Every owner of property has right to transfer his property as he likes. But the transfer must be made with a bonafide intention. Where the transfer is made with fraudulent intention, it means with the intention of defeating the interest of creditor or interest of any subsequent transferee. Where the transfer is made with fraudulent intention, the object of the transfer would be bad in the eyes of equity and justice; though it is valid in law.
ESSENTIALS OF FRAUDULENT TRANSFER
1. Transfer of an immovable property.
2. Made with intent to defeat or delay the creditors of the transfer.
3. Shall be voidable at the option of the creditor so defeated or delayed.
But the provisions of this sub section shall not affect-
a. The rights of subsequent transferee in good faith, for consideration.
b. Any law for the time being in force relating to insolvency.
NOTE: Partition and family settlement are not transferred under this act. So this section may not apply to partition or family settlement.
NOTE: Sham transfers means fictitious transfer / Benami transfer which is outside the scope of this section.
Section 53 safeguards the interest of a creditor in case of only real transfer which is made with a fraudulent intention. On the other hand, a sham transfer is actually not a real transfer.
NOTE: Section 53 is applicable to transfers only of immovable properties. The provisions of this section do not apply to a transfer of movable property.
MUSAHUR SAHU AND ANOTHER v HAKIM LAL AND ANOTHER 1915
Privy Council held that transfer of property by a debtor to one creditor in preference of the other is not a fraudulent transfer with intent to defeat or delay the interest of another creditors.
NOTE: If one creditor represents the other creditors, the purpose of this rule is to protect the debtor from the multiplicity of the suits by the other creditors.
ABDUL SHUKOOR SAHEB VS ARJI PAPA RAO AND OTHERS
Hon’ble Supreme Court held that the creditor may claim the attachment of the property of the debtor to protect the mortgage money.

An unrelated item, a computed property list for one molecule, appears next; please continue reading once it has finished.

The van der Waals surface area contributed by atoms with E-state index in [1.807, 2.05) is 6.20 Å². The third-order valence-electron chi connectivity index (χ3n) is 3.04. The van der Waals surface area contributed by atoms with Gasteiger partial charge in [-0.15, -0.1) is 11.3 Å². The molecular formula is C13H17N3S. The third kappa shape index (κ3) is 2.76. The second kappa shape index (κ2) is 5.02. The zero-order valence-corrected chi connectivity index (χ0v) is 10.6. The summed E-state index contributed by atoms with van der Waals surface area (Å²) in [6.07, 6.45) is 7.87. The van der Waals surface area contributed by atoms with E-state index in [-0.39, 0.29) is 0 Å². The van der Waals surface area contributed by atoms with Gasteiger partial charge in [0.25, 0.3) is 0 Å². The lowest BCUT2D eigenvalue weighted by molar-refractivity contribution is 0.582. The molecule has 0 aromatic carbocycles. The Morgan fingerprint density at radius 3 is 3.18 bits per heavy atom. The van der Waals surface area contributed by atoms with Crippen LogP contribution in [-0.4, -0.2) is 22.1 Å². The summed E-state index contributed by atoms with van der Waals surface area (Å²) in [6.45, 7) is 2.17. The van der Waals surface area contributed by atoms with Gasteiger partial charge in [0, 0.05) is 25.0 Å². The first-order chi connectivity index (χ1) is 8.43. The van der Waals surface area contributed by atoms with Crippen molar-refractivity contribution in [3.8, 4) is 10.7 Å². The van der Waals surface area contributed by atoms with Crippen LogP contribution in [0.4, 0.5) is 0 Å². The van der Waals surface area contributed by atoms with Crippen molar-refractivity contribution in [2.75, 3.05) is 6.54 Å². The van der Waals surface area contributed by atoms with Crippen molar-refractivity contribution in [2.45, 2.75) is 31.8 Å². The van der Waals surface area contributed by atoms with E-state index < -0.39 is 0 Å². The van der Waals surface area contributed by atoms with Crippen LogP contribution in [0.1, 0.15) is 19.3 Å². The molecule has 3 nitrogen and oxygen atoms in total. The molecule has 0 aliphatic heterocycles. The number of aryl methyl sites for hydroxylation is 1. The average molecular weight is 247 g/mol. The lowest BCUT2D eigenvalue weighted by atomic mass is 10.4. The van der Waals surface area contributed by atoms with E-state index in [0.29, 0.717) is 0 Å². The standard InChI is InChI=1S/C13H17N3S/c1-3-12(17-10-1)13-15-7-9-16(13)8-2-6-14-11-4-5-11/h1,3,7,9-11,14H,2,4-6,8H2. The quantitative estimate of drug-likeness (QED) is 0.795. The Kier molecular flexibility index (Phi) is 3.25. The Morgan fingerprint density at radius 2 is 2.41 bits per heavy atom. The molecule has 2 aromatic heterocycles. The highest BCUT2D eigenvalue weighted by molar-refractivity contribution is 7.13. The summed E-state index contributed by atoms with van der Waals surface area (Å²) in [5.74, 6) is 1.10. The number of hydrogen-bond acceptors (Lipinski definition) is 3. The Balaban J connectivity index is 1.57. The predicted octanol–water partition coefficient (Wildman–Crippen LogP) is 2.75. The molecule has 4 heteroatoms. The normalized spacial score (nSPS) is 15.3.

No separate suit will be filed by the creditor for attachment, the creditor may seek attachment of the property in section 53.
BURDEN OF PROOF
The burden of proof lies on the creditors to show that the transfer was made to defeat or delay the creditor.
A transferee who takes property in good faith for consideration is protected. In other words when a transferee has purchased the property in good faith from a debtor, the creditor cannot make this transfer void.
Section 53 (2) Gratuitous transfer to defraud subsequent transferee.
Section 53 (2) provides that gratuitous transfer of an immovable property with intent to defraud a subsequent transferee shall be voidable at the option of subsequent transferee.
A makes a gift of house to B in January 1990. In February 1990, A sells the same house to C. Here, B and C are two claimants of same property.
The general rule is that first transferee has preference over the second. Under this sub-section it is provided that if first transfer is proved to be fraudulent, the subsequent transfer shall prevail over the previous one.
In other words this sub section protects the interest of a bona fide transferee for value from a fraudulent gratuitous transfer made earlier.